Bill O’Reilly vs Jon Stewart–The Rumble 2012

This is great – a must watch! If only the Presidential debate had been like this…sigh…

Saturday, October 6, 2012

The return of fuzzy math


Quoting from the site – excellent analysis:

The contemporary Republican party faces a fundamental political problem and it is this: the policy position to which the party is most committed is very unpopular. Over the last decade the single most urgent, durable domestic priority of the Republican Party is reducing taxes on wealthy Americans. If there is one thing you can bank on when the Republicans are in power, it's that.

So if you're a Republican seeking the highest office in the land, you've got a real problem. On the one hand you absolutely have to advocate for and push through tax cuts for the wealthy, knowing full well the electorate as a whole does not like or want them. So what do you do?  Well, up until this point, Mitt Romney has floundered a bit, but Wednesday at the debate, he fully embraced the very effective strategy used by the last man to successfully pull off this particular bait and switch: George W. Bush. The centerpiece of Bush's campaign was a large tax cut, skewed heavily to the wealthy. But rather than defend this principle of tax cuts for the wealthy, he simply obfuscated and hand waved and misled about his tax cuts' effects.

Bush: Everybody who pays taxes ought to get tax relief. After my plan is in place, the wealthiest Americans will pay a higher percentage of taxes then they do today, and the poorest of Americans, six million families, seven million people won't pay any tax at all.

Notice the sleight of hand. The wealthiest Americans will pay a higher percentage of taxes than they do today. Not a higher percentage of their income in taxes, since that would be an outright lie. This is a very common bit of conservative misdirection used to hide the distributional unfairness of their tax cuts. 

Even in Herman Cain's regressive world of a 9-9-9 flat tax, you can imagine that with enough concetration of income at the top, the wealthiest households would still pay the majority of total income-tax revenue. That doesn't reflect how progressive or fair the taxation system is, it reflects just how unequal incomes are. Bush did it again in the next debate, too.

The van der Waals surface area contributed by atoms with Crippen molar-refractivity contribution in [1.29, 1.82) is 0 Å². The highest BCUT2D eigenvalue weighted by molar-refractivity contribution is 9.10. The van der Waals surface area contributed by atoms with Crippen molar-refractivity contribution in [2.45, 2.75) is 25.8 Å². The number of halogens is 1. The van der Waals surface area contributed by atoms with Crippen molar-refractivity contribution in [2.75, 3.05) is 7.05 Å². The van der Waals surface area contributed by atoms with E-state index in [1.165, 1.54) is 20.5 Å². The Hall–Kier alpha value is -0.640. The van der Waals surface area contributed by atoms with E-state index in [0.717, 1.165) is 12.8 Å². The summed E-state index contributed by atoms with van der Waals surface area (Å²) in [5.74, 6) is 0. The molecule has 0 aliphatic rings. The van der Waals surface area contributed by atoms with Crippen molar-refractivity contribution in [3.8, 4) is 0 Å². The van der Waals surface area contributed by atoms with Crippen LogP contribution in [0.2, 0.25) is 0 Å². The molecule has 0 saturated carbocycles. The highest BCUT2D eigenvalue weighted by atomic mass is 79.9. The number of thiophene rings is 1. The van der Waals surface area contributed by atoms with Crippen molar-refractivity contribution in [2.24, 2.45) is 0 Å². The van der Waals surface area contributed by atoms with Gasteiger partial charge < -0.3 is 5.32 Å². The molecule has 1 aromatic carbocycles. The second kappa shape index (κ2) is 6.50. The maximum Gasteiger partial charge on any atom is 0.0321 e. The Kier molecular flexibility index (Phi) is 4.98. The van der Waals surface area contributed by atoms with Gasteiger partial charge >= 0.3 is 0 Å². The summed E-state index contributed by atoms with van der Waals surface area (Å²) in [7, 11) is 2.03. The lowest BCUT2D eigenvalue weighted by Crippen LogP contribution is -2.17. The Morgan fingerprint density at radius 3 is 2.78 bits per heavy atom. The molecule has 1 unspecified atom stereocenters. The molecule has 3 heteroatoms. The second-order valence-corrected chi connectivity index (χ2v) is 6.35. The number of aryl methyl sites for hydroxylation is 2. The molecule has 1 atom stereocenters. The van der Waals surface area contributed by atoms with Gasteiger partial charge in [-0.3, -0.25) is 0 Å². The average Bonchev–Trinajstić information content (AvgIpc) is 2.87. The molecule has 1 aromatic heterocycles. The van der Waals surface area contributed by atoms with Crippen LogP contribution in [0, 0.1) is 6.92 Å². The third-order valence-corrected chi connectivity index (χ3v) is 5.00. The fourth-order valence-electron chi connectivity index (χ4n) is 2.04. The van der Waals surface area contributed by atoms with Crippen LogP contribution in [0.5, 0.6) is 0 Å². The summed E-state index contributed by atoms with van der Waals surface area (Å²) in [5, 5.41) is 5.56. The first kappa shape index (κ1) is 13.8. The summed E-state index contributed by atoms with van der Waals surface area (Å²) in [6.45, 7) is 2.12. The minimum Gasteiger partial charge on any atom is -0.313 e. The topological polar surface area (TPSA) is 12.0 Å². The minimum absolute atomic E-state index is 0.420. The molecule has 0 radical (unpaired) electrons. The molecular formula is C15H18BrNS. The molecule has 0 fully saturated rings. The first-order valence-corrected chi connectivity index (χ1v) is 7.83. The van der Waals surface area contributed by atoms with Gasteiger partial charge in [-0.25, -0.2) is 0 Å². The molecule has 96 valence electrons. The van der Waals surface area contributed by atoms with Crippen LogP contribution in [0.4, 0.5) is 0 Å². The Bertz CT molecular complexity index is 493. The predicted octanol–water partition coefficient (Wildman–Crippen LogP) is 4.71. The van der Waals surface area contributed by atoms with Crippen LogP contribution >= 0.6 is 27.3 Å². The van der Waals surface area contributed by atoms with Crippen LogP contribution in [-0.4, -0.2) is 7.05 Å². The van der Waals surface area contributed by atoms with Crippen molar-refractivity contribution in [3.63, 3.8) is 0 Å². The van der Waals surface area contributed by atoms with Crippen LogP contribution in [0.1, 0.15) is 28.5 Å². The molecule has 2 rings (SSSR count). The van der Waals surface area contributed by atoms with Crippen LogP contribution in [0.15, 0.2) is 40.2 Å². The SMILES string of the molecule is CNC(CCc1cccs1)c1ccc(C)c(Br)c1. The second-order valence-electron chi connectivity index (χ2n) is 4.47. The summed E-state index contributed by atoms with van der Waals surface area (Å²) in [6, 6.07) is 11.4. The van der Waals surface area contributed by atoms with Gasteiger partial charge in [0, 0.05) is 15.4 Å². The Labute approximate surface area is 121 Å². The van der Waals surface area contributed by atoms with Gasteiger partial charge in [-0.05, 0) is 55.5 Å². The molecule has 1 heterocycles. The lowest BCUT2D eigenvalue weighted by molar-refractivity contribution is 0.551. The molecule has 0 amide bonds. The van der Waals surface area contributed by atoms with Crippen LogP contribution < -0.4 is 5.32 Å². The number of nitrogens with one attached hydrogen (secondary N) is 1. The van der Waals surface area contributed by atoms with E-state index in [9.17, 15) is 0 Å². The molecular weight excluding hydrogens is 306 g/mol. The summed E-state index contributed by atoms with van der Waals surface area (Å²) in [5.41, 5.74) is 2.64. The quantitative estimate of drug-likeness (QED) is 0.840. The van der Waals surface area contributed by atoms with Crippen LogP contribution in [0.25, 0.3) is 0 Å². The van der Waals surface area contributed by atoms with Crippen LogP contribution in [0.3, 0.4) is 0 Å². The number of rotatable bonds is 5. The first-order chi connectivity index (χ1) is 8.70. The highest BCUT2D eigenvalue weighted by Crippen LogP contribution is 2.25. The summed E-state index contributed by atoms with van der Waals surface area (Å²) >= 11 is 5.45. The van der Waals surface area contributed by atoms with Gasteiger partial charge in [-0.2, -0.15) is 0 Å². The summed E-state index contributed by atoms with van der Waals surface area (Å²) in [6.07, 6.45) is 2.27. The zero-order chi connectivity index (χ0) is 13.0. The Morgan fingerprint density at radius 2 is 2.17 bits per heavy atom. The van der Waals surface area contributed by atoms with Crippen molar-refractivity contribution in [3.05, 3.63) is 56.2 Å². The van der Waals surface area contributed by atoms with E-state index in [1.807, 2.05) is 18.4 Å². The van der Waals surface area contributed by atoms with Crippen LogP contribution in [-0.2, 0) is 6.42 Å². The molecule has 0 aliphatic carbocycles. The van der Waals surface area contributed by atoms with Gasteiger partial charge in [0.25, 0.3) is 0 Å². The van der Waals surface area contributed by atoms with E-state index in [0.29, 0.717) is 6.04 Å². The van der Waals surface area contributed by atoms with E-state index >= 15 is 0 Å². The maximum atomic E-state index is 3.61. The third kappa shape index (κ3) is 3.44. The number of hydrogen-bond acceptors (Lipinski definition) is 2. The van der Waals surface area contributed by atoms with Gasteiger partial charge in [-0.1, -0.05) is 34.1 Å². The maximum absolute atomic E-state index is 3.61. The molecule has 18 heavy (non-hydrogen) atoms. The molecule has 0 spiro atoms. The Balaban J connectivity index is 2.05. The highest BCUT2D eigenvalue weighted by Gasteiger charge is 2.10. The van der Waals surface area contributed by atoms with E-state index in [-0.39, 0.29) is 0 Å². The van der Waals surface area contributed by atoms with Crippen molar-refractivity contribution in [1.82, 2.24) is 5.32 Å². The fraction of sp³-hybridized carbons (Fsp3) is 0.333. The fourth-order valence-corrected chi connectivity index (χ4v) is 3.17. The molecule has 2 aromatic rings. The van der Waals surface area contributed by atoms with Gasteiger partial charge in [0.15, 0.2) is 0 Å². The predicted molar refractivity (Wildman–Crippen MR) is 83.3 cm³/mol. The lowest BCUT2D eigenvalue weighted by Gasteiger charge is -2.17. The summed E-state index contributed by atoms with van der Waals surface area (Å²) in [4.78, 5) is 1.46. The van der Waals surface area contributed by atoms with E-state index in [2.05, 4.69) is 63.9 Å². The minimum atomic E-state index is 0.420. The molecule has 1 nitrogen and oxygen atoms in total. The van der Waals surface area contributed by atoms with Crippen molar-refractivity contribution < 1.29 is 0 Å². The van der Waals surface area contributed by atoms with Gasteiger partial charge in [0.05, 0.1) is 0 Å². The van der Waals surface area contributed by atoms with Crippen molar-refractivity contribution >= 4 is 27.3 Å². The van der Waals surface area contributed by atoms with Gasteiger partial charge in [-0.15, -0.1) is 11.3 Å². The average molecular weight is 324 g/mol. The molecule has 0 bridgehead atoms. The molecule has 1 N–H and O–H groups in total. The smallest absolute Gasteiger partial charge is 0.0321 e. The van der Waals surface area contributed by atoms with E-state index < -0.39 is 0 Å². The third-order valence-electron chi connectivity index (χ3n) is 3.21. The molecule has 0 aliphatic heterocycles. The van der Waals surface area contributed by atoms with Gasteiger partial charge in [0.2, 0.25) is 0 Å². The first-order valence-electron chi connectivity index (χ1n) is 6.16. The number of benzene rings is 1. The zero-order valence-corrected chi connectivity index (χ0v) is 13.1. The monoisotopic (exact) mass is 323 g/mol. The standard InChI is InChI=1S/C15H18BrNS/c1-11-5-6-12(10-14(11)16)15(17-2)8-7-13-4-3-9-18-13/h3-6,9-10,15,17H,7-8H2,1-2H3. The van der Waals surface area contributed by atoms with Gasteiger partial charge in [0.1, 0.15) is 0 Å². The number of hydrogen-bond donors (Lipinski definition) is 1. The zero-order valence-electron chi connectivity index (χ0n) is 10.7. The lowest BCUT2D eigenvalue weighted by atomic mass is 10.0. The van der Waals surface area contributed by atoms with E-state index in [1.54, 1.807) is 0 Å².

Under my plan, if you make -- the top -- the wealthy people pay 62% of the taxes today. Afterwards they pay 64%. This is a fair plan. You know why? Because the tax code is unfair for people at the bottom end of the economic ladder. If you're a single mother making $22,000 a year today and you're trying to raise two children, for every additional dollar you earn you pay a higher marginal rate on that dollar than someone making $200,000, and that's not right.

At the time, this drove observers to distraction. Bush was running on a huge tax cut for the wealthy and refusing to admit he was running on a huge tax cut for the wealthy. Paul Krugman nearly broke his keyboard writing column after column pointing this simple fact out. "The big lesson of this year's campaign," he wrote, "a lesson that we can be sure politicians will take to heart -- is that a candidate can get away with saying things that are demonstrably untrue, as long as the untruths involve big numbers."

Monday, October 1, 2012

The Real Referendum


Paul Krugman writes in the NYT regarding what’s at stake in the upcoming election:

Voters are, in effect, being asked to deliver a verdict on the legacy of the New Deal and the Great Society, on Social Security, Medicare and, yes, Obamacare, which represents an extension of that legacy.